Much like the vein of the question that was posted here previously around "Should developers be able to query production databases?" I wanted to get your thoughts on another particularly annoying topic!

Many companies prevent developers from install SQL Server Express and the like on development machines, instead promoting the use of centralised development SQL Servers.

Specifically this is done to ensure:

  • Patch level consistency between development servers and production
  • Ability to prove and validate any patches on the above
  • Data security; only data on the development servers gets used for development
  • Recoverability; data is recoverable and still backed up
  • Collation differences that can cause problems when moved to production

To me all these arguments are particularly invalid, with perhaps the exception of the patching ones; but if a database on a local machine is purely used for development activities, and not testing, then the patching would be proven out when an application progressed through Test / UAT etc to Production.

Collation does not appear to be a valid reason, as if this was a concern for the database it should be set when it's created anyway. Only SharePoint and SCCM have issues around this as far as I know ;)

Now, assuming it's ONLY for development, and the database will not be "moved" to production and the only movements would be:

  • Scripts that created the database being generated for deployment to production
  • Backups from "production" third party systems being restored and truncated where appropriate for validation and development

Can anyone see any issues? Am I missing something?

I guess one of the biggest concerns would be the ability for local db instances coming out of date, but thats a software management issue, not a DBA one IMO.

  • 1
    Why vs? Why not let them have both. They might need to test some one off stuff.
    – paparazzo
    Commented Nov 8, 2016 at 16:04

3 Answers 3


Yes. All developers should have a local instance of SQL Server AND a shared SQL server instance. They exist for different purposes. Both are needed.

Perhaps your current environment looks like this?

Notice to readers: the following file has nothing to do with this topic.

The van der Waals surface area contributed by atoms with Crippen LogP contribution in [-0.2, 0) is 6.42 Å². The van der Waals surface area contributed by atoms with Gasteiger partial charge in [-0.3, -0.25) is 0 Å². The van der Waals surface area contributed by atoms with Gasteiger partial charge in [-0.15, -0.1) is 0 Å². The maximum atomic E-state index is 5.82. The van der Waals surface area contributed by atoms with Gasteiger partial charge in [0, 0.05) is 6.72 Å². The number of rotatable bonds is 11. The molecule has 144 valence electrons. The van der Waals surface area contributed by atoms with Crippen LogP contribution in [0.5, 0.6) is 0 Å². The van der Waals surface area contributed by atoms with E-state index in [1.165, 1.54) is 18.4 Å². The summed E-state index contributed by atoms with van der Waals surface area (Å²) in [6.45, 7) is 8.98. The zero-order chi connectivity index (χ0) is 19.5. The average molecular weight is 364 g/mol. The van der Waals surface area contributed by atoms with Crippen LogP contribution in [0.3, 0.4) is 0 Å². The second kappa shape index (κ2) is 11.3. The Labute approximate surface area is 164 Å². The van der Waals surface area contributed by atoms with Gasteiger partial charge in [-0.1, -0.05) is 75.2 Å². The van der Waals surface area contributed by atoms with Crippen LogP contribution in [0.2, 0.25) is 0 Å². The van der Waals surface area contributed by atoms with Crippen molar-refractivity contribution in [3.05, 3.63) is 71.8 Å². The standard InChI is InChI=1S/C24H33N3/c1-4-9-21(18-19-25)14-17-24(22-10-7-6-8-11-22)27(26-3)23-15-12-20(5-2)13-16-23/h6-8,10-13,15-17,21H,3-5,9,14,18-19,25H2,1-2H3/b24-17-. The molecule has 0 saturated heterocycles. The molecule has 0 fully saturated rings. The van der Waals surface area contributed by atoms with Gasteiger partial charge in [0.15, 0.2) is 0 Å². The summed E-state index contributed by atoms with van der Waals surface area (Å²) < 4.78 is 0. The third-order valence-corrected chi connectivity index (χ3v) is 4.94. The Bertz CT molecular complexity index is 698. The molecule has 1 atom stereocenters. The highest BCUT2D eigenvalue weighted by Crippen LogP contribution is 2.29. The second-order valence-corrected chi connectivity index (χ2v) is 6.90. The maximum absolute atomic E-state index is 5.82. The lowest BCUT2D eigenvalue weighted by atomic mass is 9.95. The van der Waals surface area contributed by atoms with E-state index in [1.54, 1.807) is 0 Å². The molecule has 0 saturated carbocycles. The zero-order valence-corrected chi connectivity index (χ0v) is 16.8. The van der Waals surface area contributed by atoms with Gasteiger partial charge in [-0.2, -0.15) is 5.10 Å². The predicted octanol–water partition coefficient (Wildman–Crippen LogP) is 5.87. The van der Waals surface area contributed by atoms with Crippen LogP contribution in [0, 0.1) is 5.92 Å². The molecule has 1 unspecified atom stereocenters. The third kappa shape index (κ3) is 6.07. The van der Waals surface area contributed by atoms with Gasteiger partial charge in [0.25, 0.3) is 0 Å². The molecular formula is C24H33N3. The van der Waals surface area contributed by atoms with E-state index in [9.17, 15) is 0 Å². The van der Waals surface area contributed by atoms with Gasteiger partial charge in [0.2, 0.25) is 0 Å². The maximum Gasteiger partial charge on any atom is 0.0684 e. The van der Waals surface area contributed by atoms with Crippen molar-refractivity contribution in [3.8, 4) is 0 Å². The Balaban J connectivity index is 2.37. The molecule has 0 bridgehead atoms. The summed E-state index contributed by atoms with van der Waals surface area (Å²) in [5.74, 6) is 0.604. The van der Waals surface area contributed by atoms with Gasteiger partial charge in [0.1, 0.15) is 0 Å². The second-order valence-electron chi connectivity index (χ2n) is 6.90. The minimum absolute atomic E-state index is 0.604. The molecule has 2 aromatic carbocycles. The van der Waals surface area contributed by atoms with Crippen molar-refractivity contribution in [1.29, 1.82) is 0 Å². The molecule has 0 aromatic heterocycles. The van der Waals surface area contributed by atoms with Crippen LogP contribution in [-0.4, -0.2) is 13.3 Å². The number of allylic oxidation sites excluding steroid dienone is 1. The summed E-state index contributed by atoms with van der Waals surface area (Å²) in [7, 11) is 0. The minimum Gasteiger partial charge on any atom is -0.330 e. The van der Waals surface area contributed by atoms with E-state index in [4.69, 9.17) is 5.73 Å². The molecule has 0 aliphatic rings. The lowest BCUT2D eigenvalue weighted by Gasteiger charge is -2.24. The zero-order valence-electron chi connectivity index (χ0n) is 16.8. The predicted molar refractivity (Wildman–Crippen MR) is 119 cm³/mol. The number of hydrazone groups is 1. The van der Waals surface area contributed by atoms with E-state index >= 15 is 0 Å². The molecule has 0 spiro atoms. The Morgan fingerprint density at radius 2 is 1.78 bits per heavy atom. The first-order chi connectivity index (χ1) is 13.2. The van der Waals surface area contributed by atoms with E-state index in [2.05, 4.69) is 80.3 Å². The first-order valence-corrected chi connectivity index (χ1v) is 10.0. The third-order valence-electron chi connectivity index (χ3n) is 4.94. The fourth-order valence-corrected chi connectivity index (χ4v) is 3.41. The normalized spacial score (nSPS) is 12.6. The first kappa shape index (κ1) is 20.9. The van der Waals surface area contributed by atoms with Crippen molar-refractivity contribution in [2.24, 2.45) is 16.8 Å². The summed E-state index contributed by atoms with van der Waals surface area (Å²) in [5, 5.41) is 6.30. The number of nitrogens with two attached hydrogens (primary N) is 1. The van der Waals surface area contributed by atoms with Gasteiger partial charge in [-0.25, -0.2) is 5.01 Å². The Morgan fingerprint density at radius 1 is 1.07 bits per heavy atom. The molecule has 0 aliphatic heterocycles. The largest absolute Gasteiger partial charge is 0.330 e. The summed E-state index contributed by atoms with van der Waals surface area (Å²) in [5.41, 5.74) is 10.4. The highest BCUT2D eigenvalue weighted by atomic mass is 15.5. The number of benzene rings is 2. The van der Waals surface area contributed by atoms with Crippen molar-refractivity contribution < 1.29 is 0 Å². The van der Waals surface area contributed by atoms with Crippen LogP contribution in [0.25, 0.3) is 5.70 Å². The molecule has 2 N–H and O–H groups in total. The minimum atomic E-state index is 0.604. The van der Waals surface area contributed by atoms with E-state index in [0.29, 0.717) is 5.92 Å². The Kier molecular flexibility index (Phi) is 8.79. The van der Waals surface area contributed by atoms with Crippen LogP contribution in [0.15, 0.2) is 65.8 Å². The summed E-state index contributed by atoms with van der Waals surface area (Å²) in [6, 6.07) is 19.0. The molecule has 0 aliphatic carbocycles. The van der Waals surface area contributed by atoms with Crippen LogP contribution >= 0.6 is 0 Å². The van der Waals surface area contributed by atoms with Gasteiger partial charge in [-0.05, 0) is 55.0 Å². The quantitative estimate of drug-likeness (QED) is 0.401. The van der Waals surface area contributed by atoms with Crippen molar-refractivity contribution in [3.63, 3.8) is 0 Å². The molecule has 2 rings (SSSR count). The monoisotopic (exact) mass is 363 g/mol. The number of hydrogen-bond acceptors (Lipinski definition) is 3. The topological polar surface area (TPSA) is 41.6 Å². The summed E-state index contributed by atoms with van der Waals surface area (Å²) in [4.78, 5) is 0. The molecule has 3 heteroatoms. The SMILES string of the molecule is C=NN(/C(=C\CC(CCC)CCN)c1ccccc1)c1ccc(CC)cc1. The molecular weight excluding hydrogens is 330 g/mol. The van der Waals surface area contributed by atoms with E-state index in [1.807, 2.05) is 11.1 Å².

Legacy shared SQL Server development

Above, several developers are authoring changes and deploying them into a communal SQL Developer database. This is bad. Microsoft MVP Troy Hunt documents some of the pain-points of this antiquated approach, here. The primary ones are ...

  1. Inability to appropriately source control. BIG!
  2. Inability to performance tune without server-level rights.
  3. Inability to experiment without impacting others.

This pattern causes developer conflict. One symptom of the conflict is database sprawl. Many database are created as developers hunt for a safe, isolated space to do their work. There are several reasons organization cling to this pattern. The first is that they haven't invested in a proper source control system. Another is that they've simply inherited this design pattern and can't be bothered to change it. Microsoft has been steadily marching away from this pattern and into something more like this ...

enter image description here

In the diagram above, each developer uses Visual Studio to write and save his database changes into a local instance of SQL Server. Those local changes are then synced into an appropriate source control system. Here each developer can design and experiment in an environment where his changes won't impact anyone else until checked-in. And at that time conflicts will be resolved.

The local database used above could be LocalDB, Express, or Developer editions. Simple-Talk does a great job weighing the pros and cons of each here. There is a reason Microsoft has authored so many choices for local development databases: LocalDB, Express, Developer.. we should be using them!